Wednesday, January 16, 2013

My Genealogy Obsession

I can still remember the day when I was in my teens when I first saw the Gage genealogy that my great grandparents had.  I really didn’t know how to look at it properly or really even find the ancestral line easily.  All I knew was that my great grandparents names were in it as was my grandmothers.  I think Mom borrowed a copy of the book and I can remember looking at it and wondering about those names in that book.  I’ve since compiled my own genealogy books…as well as books with my mother.  They are self-published and full of the research that has been an accumulation of years of research and countless hours of work.  I’m not sure many of those starting their research in today’s technological age can truly appreciate the differences.

The actual record of the marriage of Moses Johnson and Nancy Mayfield!
Mom bought a genealogy program called “Family Tree Maker” in about 1997 and we loaded it on our computers and began putting in information.  We thought we knew quite a bit, but it turned out that we really didn't.   After putting everything we knew about our direct lines – there were missing gaps of dates, birth locations, death locations, maiden names or maternal parents.  (I wish I could say that all those gaps have been filled after 15 years – but I would be lying)  That is when we started learning about the work of genealogy research.  Back then, newslists and genealogy forums were just getting started – there was little real genealogy information online.  So, Mom and I went down to the local LDS Family History library and started looking through their books and microfilm and microfiche.  We went down to our local library and started looking through their books.  There were lots of indexes – but not a lot of detail that could tell us if we were looking in the right places.  We both started posting information requests on genealogy forums and newslists and one day we got a break.  One of those gaps in our family tree was someone we called “Unknown” Johnson.  He was married to Nancy Mayfield…but his first name remained a mystery.  Mom had posted a query on the Mayfield forum and one day we got a lead.  We were told that a “Moses Johnson married a Nancy Mayfield on 6 May 1816 in Granville Co., NC”.  With a little more research – we had filled in one of our missing gaps.  I have no idea how many hours that my mother and I spent searching on the internet, looking through countless books and learning how to use the equipment at the family history center to get that first genealogy victory…but I can tell you that it was sweet.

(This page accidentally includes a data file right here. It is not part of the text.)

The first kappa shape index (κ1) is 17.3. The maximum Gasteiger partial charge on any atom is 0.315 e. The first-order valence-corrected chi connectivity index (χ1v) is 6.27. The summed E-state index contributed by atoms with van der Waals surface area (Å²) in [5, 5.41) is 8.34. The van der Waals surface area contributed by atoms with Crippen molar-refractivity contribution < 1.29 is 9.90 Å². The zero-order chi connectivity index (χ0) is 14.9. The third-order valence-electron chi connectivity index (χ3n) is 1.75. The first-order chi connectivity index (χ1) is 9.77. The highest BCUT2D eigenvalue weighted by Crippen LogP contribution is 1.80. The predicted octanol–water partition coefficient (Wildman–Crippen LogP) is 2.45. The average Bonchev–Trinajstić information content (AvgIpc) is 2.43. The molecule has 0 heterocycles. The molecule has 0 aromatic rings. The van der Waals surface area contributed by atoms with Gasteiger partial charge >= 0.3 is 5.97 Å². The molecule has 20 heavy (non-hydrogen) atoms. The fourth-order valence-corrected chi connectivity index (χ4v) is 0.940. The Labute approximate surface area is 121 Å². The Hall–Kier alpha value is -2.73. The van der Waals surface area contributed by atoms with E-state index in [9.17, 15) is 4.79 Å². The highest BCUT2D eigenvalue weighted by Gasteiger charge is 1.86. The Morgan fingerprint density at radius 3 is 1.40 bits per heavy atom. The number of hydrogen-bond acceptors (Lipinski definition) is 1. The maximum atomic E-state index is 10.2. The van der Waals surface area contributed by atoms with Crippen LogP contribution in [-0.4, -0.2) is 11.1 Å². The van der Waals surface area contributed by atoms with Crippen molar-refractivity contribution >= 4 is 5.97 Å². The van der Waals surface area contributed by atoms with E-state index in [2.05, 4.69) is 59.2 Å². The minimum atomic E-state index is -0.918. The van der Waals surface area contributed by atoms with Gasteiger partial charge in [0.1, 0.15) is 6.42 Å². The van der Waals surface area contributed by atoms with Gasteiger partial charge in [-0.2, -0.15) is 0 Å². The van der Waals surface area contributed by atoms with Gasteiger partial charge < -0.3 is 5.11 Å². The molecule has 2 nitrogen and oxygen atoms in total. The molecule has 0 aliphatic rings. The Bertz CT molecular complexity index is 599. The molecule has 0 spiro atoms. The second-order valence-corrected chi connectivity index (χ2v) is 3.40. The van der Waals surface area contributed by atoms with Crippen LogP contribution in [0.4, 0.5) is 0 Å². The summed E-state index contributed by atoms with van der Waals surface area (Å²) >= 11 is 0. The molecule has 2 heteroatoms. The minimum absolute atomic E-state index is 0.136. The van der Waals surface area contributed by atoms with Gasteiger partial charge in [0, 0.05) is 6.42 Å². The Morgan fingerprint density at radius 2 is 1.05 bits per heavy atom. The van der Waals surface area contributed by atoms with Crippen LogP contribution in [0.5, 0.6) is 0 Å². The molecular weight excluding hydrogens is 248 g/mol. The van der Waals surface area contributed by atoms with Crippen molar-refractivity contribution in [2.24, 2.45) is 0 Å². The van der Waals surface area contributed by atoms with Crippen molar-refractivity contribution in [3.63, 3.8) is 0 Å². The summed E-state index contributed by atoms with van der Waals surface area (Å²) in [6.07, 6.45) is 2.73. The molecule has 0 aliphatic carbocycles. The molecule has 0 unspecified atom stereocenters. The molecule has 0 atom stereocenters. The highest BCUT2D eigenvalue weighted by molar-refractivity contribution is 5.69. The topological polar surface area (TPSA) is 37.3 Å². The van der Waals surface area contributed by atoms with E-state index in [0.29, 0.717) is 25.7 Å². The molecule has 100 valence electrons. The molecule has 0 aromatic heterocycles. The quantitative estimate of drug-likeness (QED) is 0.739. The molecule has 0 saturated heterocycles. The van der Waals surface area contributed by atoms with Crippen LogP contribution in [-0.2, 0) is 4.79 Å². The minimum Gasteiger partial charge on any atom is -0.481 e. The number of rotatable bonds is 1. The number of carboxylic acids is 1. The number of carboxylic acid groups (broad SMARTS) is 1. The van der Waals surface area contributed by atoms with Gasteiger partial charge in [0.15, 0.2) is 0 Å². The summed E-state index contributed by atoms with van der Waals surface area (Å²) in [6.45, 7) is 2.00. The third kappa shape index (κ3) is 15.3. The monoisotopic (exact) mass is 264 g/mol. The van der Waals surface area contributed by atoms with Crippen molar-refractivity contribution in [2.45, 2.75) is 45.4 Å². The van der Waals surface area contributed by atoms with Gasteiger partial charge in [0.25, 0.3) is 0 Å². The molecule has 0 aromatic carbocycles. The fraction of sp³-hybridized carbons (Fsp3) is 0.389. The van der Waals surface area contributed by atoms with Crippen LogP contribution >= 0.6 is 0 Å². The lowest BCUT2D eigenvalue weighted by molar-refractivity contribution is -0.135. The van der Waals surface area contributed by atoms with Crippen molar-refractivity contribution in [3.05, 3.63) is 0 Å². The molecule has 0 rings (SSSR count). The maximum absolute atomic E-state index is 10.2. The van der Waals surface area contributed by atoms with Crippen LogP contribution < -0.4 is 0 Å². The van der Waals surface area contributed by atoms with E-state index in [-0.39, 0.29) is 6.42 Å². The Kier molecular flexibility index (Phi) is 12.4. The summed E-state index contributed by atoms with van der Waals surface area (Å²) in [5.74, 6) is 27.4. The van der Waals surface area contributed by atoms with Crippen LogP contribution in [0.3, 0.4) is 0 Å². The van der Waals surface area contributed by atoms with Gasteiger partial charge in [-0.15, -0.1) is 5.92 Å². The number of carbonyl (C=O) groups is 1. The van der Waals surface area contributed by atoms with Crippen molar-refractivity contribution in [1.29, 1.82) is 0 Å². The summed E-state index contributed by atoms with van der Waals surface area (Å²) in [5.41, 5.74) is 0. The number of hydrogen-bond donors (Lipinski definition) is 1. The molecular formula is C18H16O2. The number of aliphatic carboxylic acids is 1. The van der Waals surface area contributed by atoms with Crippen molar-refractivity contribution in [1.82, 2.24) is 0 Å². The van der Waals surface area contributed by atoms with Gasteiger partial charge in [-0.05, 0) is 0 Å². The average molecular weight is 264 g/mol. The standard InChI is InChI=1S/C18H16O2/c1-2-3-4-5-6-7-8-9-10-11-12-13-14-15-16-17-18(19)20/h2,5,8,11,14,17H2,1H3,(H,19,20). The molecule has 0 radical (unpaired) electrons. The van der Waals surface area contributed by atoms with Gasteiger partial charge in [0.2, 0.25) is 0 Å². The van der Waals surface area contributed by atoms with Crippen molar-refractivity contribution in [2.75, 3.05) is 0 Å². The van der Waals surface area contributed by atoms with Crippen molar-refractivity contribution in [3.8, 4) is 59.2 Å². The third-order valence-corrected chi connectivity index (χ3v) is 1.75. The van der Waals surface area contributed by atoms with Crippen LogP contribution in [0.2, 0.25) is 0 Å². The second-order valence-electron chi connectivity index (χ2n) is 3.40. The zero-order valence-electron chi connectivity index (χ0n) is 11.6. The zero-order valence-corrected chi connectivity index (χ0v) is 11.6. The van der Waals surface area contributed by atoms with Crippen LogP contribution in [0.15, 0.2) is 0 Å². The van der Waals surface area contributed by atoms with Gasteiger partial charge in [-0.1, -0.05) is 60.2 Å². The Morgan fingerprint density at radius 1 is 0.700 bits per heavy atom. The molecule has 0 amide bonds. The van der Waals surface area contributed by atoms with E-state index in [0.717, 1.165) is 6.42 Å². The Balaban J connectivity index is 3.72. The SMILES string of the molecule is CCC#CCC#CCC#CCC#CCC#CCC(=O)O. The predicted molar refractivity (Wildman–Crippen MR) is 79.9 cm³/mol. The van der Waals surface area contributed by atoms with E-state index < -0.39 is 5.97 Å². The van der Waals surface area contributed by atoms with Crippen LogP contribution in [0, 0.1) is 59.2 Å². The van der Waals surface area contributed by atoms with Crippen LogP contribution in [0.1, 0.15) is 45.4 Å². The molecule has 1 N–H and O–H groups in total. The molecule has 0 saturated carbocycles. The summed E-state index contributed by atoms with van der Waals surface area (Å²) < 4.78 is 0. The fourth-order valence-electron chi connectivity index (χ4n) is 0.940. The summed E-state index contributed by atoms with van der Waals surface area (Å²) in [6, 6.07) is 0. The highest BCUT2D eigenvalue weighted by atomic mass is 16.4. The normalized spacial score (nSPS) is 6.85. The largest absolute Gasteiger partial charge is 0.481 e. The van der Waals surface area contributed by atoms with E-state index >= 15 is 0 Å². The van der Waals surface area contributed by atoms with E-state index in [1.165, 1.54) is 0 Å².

I can’t say that the genealogy research is all drudgery because that would be dishonest.  The pursuit is great fun and can be a great adventure.  My mother’s grandparents homesteaded on Grouse Flats, Wallowa Co., OR.  We found out that my great grandfather’s uncle Albert was buried up there.  So, one early summer afternoon, Mom, Dad and I took a drive up to Grouse Flats.  This involved going up a winding grade from Asotin to Anatone, WA and then down another winding grade aptly named “Rattlesnake grade” until we turned up a road heading towards Troy, OR.  From there we headed up another winding grade to go to Bartlett cemetery.  We didn’t exactly know the location, but we kept our eyes peeled and soon enough we came to a turnoff that led past the Bartlett cemetery.   We got out and walked around the small cemetery (this is how I know it was early summer – my mother never would have gotten out and walked around that cemetery because of her fear of snakes!)  We found cemetery stones that showed children who had died young, families buried together, and eventually Uncle Albert’s grave.  There are a lot of people who wonder at the sanity of walking around a cemetery and seeing it as an enjoyable activity.  When I walk around a cemetery I see family histories, untold stories of the loss of a child or the long life well lived, mother’s buried next to children whose death dates are the same or symbols on gravestones that tell of a military background.  You never know what you will find – sometimes a smile and sometimes a sense of sadness.

In the years that I have done research I've spent money on death records, land records, pension records.  I've spent hours in a courthouse pouring over land records or marriage records and then have taken the time to photo copy those precious records.  I've driven long distances and flown in an airplane clear across the country to fuel my appetite for answers.  I've spent hours on the telephone with distant cousins and countless emails to other researchers.  As records have become available online, I've spent untold hours looking through census records to find familial patterns.  I can remember the thrill of finding the grandparents that I personally knew in those census records.